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27

Certain enzymes (proteases) cut the protein bonds that create the mesh that causes the jelly (or Jello, or gelatin) to, well, gel. Orange, watermelon and plum do not contain enough of those enzymes to interfere with gelling. In addition to paw paw (more commonly known as papaya in the US), pineapple and kiwi; mango, ginger, figs and guava also contain ...


23

What you are looking for is spherification. You need to use a different hydrocoloid than gelatin. There are a couple of techniques you can use. If you want solid spheres, you can mix your liquid with agar agar, which is readily available in the asain section of the grocery store, bring it to a simmer, and then use an eye dropper to drop the liquid in to a ...


15

As the instructions on the box say, you shouldn't put fresh pineapple (or kiwi-fruit) in the Jell-O. Apparently pineapple has an enzyme called bromelain that breaks up the gelatin into its component amino acids. You can use canned pineapple instead as the pineapple is cooked during the canning process and this denatures the bromelain.


12

Gelatin sheets are soaked in cold-to-room-temp water in order to soften and rehydrate them slightly before stirring them into the (often hot) food. If you were to try to stir a sheet of gelatin directly into hot liquid, you'd find that it behaves a lot like cornstarch. It clumps up immediately and produces unpleasant-to-eat chunks that only a blender and a ...


10

According to Modernist Pantry and thanks to SAJ14SAJ: You can successfully substitute sheet gelatin for powdered gelatin in any recipe by using the following scaling. 1 (0.25 oz.) envelope granulated gelatin = 1 tablespoon [(15 ml)] powdered gelatin = 3 sheets leaf gelatin. and so one sheet of leaf gelatin would correspond to ~1 teaspoon (5 ml) ...


10

I'm totally retracting everything I said in comments. Doing this with just Jello (no unflavored gelatin) works just fine. The key is A LOT of Jello. After reading your question I researched the question of "How much gelatin is in a box of Jello?" The only answer I was able to find was that a 4-serving box of Jello contains as much gelatin as a .25oz packet ...


9

If you want to make real Turkish delight, use cornstarch and only cornstarch. Nowhere on the Balkan have I seen a gelatine-thickened Turkish delight. No Turkish person will recognize a gelatine-thickened candy as lokum. I would go as far as to insist that aromatzied sugar syrup+gelatine = gummi bear, while aromatized sugar syrup+cornstarch = Turkish delight, ...


9

What you need for the conversion of collagen is a certain amount of energy. It is a complicated process - the melting point is around 70°C for the type of collagen contained in beef, but the melting does not happen instantly once the meat reaches 70°C. In a pressure cooking, you can apply the same amount of energy in a shorter amount of time. This is not bad,...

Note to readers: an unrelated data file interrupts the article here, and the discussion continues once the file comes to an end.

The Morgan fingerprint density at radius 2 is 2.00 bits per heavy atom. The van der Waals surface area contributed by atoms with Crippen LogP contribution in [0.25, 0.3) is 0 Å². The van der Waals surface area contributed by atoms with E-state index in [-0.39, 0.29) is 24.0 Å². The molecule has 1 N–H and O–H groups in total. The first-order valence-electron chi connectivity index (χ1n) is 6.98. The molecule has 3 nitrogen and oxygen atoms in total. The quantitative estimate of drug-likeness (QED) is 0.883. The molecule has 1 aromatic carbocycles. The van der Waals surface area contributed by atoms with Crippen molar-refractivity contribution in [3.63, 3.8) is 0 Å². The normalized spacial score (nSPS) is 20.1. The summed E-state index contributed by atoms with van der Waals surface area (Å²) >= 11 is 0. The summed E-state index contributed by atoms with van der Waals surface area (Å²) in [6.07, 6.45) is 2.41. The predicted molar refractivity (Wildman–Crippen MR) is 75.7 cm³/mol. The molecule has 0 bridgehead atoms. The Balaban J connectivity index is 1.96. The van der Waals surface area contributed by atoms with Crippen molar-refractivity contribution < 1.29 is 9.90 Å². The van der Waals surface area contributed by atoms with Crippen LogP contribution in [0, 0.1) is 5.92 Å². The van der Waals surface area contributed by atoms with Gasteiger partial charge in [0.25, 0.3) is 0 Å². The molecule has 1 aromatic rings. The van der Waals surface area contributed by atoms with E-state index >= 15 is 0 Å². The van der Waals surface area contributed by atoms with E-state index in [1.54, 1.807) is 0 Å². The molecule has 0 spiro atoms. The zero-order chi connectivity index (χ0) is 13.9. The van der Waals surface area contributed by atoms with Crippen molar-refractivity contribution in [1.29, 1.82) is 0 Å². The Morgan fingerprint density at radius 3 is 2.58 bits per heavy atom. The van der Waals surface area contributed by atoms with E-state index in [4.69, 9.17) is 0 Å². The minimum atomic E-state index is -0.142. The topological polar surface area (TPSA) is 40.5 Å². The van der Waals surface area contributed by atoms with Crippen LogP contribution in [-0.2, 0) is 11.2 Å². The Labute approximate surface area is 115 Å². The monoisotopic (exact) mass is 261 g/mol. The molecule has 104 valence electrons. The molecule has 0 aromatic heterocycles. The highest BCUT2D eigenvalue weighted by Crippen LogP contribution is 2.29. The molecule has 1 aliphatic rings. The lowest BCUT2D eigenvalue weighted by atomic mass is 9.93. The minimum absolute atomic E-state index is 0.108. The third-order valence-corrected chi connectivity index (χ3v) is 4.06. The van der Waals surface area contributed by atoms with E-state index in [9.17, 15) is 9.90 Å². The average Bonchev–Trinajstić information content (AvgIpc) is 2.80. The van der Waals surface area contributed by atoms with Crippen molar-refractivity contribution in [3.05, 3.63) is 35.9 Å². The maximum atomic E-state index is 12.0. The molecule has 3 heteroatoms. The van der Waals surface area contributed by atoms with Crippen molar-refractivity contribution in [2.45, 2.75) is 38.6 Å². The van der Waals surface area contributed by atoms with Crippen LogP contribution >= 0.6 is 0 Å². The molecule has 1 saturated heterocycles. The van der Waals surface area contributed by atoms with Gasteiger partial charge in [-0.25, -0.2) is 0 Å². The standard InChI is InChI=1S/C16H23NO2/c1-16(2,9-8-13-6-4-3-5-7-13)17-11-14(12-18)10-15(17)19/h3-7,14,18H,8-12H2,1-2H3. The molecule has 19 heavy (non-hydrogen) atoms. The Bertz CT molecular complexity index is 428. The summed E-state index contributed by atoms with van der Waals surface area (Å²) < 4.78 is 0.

9

If you add too much water your jello (jelly in some parts of the world) will not solidify. What I would suggest is looking for a non-sweetened gelatin mix and adding less sugar to it. Alternatively you could get gelatin sheets or powder and make your own from scratch. It's not that hard to do and you get exactly what you want.


9

Gelatin is quite tolerant, but with a few restrictions: Never boil gelatine, because it looses it's binding/gelling properties. Liquifying gelatine requires temperatures that feel "warm" to the touch, but not all recipes handle warm additions well - e.g. whipped cream. Cooling liquid gelatine for heat sensitive recipes should happen fairly quick, and so ...


8

I have been a baker for over 30 years and made many pork pies in that time,the above answers stating that the jelly acts as a preservative and stops the meat drying out are correct, but also the jelly when added at the correct time, roughly 20 minutes half an hour after baking, absorb the pork juices that would otherwise soak into the pastry which would make ...


8

Anything that doesn't survive the 150° C oven is not going to survive a 1500° C blow torch. Gelatin has a melting point of about 35° C, maximum. It is a thermoreversible reaction, unlike the coagulation of eggs, which is thermoirreversible. Eggs set well in an oven, which is why they are used in so many baking recipes; gelatin does not, which is why it is ...


8

Yes! I was able to make a panna cotta using this product in a standard recipe with some minor changes. Just incorporate the Jell Dessert powder where the gelatin is called for and subtract 1/4-cup from the prescribed sugar. I started with this recipe on JoyofBaking.com. The recipe, like most I've seen, calls for one standard 1/4-ounce packet of gelatin. ...


8

From The naked scientist Why does it happen? Jelly is made up of long thin protein molecules. The reason that jelly sets is that as the gelatin molecules tangle up as they cool creating a huge intertwined tangle which traps the water and makes a flexible solid. The pineapple contains an enzyme called bromelain and kiwi fruit another enzyme ...


7